With recent pulpmill expansion, China has surpassed Japan to become the world’s largest importer of hardwood chips, reports the Wood Resource Quarterly
Major expansion of pulp manufacturing capacity in China the past five years has resulted in a dramatic increase in the importation of wood chips to supply the new pulp mills, and the country became the world’s largest importer of hardwood chips in the 2Q/13, reports the Wood Resource Quarterly. Australia, Indonesia, Thailand and Vietnam are the major suppliers of wood chips, with Vietnam accounting for over 50% of the imported supply.
Seattle, USA. Growing demand for paper in China has not only forced the country to import large volumes of pulp to supply the country’s paper machines, but also resulted in investments in new pulp production within China. Because of a lack of competitively priced wood fiber in China, the two pulp companies with the largest pulp mills in the country, Asia Pacific Resources International Ltd (APRIL) and Asia Pulp and Paper (APP), are procuring much of their wood fiber needs from out-of-country sources. As a consequence, importation of wood chips to China has surged the past few years.
In just five years, the import value for wood chips has increased from 180 million dollars in 2008 to 1.3 billion dollars in 2012, and this year the estimated import value could be close to 1.5 billion dollars, according the Wood Resource Quarterly (www.woodprices.com).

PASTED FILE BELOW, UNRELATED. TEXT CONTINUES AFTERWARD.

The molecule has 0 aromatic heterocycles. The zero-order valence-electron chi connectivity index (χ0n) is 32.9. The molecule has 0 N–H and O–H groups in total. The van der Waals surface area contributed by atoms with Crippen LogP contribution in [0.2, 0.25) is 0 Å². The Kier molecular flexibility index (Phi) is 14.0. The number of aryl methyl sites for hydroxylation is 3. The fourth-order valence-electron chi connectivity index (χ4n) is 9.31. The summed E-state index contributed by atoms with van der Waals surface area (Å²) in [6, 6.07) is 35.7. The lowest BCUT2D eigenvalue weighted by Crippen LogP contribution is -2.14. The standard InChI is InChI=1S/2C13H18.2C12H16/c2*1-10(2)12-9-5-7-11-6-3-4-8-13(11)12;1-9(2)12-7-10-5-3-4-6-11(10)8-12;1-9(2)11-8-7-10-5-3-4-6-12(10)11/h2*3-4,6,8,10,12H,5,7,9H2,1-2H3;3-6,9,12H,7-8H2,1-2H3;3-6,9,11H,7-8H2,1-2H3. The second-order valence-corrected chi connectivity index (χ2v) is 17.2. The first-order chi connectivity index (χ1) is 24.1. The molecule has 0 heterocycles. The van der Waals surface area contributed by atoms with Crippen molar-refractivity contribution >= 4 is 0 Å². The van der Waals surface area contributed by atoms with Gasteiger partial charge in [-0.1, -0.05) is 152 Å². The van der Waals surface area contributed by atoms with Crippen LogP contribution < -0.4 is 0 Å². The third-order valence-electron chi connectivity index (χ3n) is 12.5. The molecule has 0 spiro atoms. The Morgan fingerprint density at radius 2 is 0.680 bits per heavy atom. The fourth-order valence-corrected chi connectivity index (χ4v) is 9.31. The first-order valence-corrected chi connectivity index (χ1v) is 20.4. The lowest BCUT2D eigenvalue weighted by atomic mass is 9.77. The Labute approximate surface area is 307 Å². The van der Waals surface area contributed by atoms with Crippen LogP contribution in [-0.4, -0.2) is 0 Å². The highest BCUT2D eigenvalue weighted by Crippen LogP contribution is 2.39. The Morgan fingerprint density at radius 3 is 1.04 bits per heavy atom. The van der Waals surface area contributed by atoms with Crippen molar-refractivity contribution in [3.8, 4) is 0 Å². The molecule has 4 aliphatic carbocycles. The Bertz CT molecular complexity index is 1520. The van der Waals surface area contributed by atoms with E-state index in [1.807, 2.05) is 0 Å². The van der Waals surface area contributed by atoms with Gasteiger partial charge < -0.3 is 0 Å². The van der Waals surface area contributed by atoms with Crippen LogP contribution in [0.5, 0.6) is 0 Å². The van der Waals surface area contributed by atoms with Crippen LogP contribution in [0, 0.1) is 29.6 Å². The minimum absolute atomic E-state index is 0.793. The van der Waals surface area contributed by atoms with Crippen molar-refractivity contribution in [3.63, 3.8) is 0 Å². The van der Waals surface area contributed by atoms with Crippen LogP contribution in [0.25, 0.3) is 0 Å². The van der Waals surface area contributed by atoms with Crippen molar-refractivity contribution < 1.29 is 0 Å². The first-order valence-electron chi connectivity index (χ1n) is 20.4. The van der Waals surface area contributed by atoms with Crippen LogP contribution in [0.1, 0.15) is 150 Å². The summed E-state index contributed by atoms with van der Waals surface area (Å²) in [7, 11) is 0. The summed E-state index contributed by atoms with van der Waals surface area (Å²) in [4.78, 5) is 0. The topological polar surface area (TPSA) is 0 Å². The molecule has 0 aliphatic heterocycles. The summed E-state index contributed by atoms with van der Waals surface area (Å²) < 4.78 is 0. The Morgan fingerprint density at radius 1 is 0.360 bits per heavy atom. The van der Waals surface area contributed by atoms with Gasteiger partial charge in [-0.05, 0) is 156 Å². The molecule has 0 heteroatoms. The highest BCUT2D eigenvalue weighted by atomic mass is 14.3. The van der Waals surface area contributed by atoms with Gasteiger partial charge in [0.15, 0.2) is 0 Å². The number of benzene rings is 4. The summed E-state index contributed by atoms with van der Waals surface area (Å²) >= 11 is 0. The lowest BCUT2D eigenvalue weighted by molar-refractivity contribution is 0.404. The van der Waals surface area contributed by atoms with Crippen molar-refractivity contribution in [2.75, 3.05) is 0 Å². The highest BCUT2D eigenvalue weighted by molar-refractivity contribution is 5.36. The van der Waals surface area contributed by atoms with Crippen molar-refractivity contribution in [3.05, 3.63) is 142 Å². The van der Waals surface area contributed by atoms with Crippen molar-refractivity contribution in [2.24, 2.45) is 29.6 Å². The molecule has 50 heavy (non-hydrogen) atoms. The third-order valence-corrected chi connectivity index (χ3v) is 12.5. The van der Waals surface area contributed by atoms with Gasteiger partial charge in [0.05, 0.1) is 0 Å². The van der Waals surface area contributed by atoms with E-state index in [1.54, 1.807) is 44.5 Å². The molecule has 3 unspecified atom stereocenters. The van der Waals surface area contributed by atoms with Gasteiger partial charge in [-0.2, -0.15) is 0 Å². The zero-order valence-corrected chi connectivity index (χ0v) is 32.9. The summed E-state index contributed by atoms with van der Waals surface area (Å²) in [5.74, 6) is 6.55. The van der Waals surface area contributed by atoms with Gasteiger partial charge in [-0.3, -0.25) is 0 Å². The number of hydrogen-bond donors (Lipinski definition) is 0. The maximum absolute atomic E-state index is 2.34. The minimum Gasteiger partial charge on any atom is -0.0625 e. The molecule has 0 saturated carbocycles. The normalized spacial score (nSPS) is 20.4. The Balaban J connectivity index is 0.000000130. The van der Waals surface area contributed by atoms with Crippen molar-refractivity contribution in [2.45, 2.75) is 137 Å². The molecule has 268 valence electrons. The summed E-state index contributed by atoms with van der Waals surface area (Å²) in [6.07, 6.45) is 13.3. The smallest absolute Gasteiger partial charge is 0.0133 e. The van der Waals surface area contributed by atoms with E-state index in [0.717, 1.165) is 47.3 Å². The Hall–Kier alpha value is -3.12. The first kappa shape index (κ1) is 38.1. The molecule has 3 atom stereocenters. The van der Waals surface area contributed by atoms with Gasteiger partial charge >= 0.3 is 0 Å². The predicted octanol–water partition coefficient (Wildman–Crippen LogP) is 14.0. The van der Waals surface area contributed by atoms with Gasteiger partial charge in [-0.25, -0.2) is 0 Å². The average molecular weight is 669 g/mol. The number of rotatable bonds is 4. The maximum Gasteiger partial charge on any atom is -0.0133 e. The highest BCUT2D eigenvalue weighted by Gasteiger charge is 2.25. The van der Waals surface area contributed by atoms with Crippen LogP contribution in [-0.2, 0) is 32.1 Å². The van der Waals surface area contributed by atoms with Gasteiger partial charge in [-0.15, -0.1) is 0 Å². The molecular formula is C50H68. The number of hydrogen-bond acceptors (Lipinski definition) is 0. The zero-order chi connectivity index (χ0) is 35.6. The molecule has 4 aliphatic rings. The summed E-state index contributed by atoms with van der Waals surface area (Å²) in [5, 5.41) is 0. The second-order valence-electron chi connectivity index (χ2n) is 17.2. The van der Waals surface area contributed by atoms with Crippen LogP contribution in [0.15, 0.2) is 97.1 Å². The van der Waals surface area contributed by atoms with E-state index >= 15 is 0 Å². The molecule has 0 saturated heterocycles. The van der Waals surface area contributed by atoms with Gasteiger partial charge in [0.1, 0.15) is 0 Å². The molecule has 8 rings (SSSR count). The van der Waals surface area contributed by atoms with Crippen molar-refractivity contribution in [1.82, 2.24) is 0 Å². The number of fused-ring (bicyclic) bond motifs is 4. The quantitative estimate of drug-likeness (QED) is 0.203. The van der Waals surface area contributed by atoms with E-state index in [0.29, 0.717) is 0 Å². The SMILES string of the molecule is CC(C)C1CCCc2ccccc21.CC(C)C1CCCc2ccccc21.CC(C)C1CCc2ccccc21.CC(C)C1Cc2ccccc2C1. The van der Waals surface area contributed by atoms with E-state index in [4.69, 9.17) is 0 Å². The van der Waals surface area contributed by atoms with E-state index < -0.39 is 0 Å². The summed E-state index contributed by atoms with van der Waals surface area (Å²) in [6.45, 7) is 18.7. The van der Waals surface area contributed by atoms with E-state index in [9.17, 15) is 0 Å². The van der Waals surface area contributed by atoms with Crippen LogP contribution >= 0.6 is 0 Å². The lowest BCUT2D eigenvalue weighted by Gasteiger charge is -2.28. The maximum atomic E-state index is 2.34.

It has only been a matter of time before China became the largest importer of hardwood chips in the world. In the 2Q/13, China surpassed Japan with the record importation of almost 2.4 million m3 of chips.
Although there have been sporadic shipments of chips from Latin America, Malaysia and South Africa during 2012 and 2013, there are really only four countries that have been supplying China with wood fiber the past few years. Those countries are Australia, Indonesia, Thailand and Vietnam, with Vietnam accounting for over half of the total import volume.
Another interesting development is that the average cost of imported wood chips has declined by almost six percent from the 2Q/12 to the 2Q/13, as reported in the WRQ. The biggest price decline has been in Australian chips, which have fallen over 11 % in one year. Because of this price drop, in the 2Q/13, Australia exported its highest quarterly volume to China since 2010.
With the continued plans to expand domestic pulp manufacturing in China it, can be expected that shipments of wood chips, both softwood and hardwood, is going to increase in the coming years.
Global pulpwood and timber market reporting is included in the 52-page quarterly publication Wood Resource Quarterly (WRQ). The report, established in 1988 and with subscribers in over 30 countries, tracks sawlog, pulpwood, lumber and pellet prices, trade and market developments in most key regions around the world. To subscribe to the WRQ, please go to www.woodprices.com